EFL reading as seen through translation and discourse analysis: Narrative vs. expository texts

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Abstract

Though in some respects easier than expository texts, narrative texts can pose special problems for foreign language learners. Such differences can be examined in terms of the macro- and microlevels of prepositional content, communicative functions, vocabulary, verb tenses, parts of speech, pronoun agreement, and grammatical cohesion. Learners reading expository texts are expected to follow a logical argument (with explanations, contrasts, cause/effect, etc.) usually organized with typical markers of cohesion. Readers of narrative texts may need to follow dialogues characterized by description, irony, subtle nuances, and double entendres. This paper proposes to examine reading problems by means of discourse analysis of students' translations. It is based on two previous experiments in which first-year university students translated English texts into their native language, Hebrew or Arabic. For both text types, learners had difficulty with prepositional content, vocabulary, and pronoun agreement. Communicative function appeared to cause difficulty in the narrative but not the expository text. Grammatical cohesion, in contrast, proved difficult in the expository but not the narrative text.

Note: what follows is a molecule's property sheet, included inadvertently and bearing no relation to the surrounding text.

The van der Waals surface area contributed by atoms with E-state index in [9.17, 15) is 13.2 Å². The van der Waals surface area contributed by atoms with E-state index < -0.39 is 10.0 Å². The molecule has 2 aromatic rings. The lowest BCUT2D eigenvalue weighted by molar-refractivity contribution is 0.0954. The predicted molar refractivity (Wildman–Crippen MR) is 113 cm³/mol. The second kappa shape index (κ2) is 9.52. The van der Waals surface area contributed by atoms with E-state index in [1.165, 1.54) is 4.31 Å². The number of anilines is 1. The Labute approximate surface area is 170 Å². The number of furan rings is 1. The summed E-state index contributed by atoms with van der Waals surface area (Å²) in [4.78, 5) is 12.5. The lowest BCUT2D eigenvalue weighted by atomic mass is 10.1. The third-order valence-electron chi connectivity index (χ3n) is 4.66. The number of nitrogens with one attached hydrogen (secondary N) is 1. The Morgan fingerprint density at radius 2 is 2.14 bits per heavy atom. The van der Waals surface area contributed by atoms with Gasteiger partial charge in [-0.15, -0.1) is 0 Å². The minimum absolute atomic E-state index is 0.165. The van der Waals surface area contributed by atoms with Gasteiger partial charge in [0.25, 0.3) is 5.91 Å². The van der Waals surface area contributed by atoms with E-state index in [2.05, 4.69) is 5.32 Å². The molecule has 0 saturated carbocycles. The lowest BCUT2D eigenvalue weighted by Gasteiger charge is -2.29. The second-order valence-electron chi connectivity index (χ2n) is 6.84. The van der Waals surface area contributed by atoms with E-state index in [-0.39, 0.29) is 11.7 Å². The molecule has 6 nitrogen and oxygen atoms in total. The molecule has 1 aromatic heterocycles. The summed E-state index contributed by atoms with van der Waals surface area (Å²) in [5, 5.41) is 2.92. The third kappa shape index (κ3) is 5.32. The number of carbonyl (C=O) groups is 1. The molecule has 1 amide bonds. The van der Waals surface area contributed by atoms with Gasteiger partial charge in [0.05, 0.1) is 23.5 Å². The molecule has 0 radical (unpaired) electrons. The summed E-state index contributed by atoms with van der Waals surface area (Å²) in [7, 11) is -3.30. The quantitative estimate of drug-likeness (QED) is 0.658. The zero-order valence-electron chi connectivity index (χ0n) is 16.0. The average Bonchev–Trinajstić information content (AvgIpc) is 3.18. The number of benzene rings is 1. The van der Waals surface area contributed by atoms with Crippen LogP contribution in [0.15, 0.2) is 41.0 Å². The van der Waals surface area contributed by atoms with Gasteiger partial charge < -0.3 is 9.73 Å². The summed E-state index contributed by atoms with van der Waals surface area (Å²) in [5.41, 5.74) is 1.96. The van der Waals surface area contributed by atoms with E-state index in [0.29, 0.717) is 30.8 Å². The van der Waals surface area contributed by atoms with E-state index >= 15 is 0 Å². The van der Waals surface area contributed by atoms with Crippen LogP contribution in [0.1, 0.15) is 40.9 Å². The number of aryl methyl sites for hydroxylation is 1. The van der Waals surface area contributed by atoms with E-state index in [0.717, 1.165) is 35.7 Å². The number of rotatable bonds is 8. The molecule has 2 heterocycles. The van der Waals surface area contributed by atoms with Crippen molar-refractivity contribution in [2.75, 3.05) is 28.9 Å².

Original languageEnglish
Pages (from-to)49-66
Number of pages18
JournalEnglish for Specific Purposes
Volume9
Issue number1
DOIs
StatePublished - 1990

ASJC Scopus subject areas

  • Language and Linguistics
  • Education
  • Linguistics and Language

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